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Designs 2002

Further Computational and Constructive Design Theory

  • W. D. Wallis

Part of the Mathematics and Its Applications book series (MAIA, volume 563)

Table of contents

  1. Front Matter
    Pages i-xii
  2. R. Julian, R. Abel, F. E. Bennett
    Pages 1-21
  3. Frank E. Bennett, Beiliang Du, Hantao Zhang
    Pages 23-45
  4. Elizabeth J. Billington
    Pages 47-67
  5. Yuk W. Cheng, Deborah J. Street, William H. Wilson
    Pages 69-79
  6. Diane Donovan, Abdollah Khodkar, Anne Penfold Street
    Pages 103-131
  7. Stelios Georgiou, Christos Koukouvinos, Jennifer Seberry
    Pages 133-205
  8. Ken Gray, Anne Penfold Street
    Pages 207-225
  9. Malcolm Greig
    Pages 227-254
  10. T. S. Griggs, A. Rosa
    Pages 255-276
  11. Reinhard Laue
    Pages 277-300
  12. N. C. K. Phillips, D. A. Preece
    Pages 301-315
  13. Rolf S. Rees, W. D. Wallis
    Pages 317-368

About this book

Introduction

This volume is a sequel to our 1996 compilation, Computational and Constructive Design Theory. Again we concentrate on two closely re­ lated aspects of the study of combinatorial designs: design construction and computer-aided study of designs. There are at least three classes of constructive problems in design theory. The first type of problem is the construction of a specific design. This might arise because that one particular case is an exception to a general rule, the last remaining case of a problem, or the smallest unknown case. A good example is the proof that there is no projective plane of parameter 10. In that case the computations involved were not different in kind from those which have been done by human brains without electronic assistance; they were merely longer. Computers have also been useful in the study of combinatorial spec­ trum problems: if a class of design has certain parameters, what is the set of values that the parameters can realize? In many cases, there is a recursive construction, so that the existence of a small number of "starter" designs leads to the construction of infinite classes of designs, and computers have proven very useful in finding "starter" designs.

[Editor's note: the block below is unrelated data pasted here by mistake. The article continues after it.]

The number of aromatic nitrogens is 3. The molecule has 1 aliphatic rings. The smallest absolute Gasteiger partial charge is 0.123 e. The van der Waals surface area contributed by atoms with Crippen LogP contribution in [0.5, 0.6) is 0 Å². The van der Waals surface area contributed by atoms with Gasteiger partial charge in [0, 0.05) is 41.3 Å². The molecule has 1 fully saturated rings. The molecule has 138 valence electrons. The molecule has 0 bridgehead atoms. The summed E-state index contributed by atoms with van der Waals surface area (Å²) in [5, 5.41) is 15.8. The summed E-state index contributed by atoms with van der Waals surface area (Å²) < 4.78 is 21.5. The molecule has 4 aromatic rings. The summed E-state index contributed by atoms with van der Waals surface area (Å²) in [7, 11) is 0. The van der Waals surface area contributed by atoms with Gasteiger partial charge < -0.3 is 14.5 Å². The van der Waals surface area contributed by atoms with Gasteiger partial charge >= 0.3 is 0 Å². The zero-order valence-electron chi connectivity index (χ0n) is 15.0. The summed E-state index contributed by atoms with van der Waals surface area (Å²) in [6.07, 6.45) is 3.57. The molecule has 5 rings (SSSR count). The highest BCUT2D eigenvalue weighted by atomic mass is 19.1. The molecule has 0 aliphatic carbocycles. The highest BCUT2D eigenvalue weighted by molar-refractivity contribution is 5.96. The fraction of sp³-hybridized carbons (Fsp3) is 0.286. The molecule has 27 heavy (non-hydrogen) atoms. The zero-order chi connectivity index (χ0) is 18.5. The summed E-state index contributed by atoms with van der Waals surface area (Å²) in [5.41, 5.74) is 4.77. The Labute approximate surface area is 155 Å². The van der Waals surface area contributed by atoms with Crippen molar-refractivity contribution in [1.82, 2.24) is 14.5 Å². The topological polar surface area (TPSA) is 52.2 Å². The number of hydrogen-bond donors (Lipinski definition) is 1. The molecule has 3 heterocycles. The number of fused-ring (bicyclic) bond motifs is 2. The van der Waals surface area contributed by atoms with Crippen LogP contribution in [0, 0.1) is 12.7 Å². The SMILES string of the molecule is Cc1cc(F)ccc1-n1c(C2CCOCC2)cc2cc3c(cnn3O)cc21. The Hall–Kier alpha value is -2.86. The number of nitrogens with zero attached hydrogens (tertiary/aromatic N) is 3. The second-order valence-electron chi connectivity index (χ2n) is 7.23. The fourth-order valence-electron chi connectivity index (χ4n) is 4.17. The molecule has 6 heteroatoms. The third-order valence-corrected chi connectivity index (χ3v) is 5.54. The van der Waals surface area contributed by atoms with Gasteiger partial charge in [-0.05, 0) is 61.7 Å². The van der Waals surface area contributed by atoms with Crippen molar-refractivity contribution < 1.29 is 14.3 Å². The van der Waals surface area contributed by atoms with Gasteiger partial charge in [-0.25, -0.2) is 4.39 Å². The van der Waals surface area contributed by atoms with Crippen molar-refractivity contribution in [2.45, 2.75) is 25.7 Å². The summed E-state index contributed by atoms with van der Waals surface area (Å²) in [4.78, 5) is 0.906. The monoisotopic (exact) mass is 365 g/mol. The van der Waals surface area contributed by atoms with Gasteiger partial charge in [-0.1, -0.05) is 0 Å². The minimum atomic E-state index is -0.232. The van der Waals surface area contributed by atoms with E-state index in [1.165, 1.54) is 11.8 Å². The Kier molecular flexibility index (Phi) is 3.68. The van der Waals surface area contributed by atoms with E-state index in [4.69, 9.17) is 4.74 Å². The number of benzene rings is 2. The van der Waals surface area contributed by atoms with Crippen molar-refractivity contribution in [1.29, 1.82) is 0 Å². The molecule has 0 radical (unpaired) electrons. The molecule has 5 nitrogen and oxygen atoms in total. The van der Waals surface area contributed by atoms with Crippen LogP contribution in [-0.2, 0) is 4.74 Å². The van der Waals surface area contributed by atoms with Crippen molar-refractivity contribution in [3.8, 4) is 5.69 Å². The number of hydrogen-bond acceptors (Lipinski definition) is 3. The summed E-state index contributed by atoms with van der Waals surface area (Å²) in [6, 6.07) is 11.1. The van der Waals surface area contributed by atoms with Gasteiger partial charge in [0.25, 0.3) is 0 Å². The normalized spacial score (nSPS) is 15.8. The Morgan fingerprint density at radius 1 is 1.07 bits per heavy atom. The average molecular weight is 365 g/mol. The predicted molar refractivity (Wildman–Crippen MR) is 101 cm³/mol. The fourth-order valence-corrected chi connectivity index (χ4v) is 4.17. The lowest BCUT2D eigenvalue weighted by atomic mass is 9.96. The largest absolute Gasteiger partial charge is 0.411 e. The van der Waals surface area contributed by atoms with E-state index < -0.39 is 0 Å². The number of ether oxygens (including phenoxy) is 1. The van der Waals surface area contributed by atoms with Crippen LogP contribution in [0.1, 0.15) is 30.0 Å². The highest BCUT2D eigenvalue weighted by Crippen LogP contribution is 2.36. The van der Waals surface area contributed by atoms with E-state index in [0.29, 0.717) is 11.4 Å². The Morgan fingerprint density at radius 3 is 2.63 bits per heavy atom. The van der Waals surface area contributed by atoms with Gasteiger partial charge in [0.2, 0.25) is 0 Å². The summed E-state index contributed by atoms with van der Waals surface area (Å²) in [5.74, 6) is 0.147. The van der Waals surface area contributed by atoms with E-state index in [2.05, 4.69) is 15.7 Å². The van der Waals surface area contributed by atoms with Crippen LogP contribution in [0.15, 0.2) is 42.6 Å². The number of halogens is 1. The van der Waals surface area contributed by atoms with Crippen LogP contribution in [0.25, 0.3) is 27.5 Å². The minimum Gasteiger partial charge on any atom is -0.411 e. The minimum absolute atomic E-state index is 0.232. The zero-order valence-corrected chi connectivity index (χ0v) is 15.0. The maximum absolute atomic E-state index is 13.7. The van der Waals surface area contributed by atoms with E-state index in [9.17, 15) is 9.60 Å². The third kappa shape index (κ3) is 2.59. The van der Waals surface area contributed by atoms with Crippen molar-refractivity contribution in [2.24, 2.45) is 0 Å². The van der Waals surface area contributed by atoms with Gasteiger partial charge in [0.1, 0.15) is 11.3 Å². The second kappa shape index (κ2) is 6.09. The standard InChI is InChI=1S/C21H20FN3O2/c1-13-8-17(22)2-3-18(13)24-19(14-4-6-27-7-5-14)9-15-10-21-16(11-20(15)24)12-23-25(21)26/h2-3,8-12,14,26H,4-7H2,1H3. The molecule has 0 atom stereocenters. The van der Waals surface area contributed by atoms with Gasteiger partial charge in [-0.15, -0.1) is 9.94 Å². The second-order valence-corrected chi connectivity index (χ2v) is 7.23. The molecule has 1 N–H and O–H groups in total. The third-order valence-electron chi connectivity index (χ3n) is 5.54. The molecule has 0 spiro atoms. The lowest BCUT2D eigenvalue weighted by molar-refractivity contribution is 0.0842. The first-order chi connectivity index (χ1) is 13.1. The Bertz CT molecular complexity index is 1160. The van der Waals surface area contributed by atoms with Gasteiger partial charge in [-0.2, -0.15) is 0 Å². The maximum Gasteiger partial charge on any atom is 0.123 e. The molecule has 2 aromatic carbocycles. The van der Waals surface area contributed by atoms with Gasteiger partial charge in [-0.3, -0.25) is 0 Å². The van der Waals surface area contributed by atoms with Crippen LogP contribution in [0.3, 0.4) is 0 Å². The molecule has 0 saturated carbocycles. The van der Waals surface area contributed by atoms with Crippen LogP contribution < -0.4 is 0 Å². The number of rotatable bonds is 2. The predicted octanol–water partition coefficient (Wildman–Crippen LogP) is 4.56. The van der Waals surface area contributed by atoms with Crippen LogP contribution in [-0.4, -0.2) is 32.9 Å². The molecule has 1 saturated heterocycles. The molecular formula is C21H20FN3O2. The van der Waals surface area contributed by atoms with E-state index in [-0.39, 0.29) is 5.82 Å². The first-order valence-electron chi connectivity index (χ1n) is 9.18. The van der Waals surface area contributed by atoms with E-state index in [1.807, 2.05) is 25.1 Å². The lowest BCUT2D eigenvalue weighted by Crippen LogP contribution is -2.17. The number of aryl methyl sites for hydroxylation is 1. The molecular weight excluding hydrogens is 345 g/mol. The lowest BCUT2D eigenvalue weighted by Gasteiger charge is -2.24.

Keywords

algorithms computer construction latin square Notation sets

Editors and affiliations

  • W. D. Wallis
    • 1
  1. 1.Southern Illinois UniversityUSA

Bibliographic information

  • DOI https://doi.org/10.1007/978-1-4613-0245-2
  • Copyright Information Springer Science+Business Media New York 2003
  • Publisher Name Springer, Boston, MA
  • eBook Packages Springer Book Archive
  • Print ISBN 978-1-4613-7958-4
  • Online ISBN 978-1-4613-0245-2
  • Buy this book on publisher's site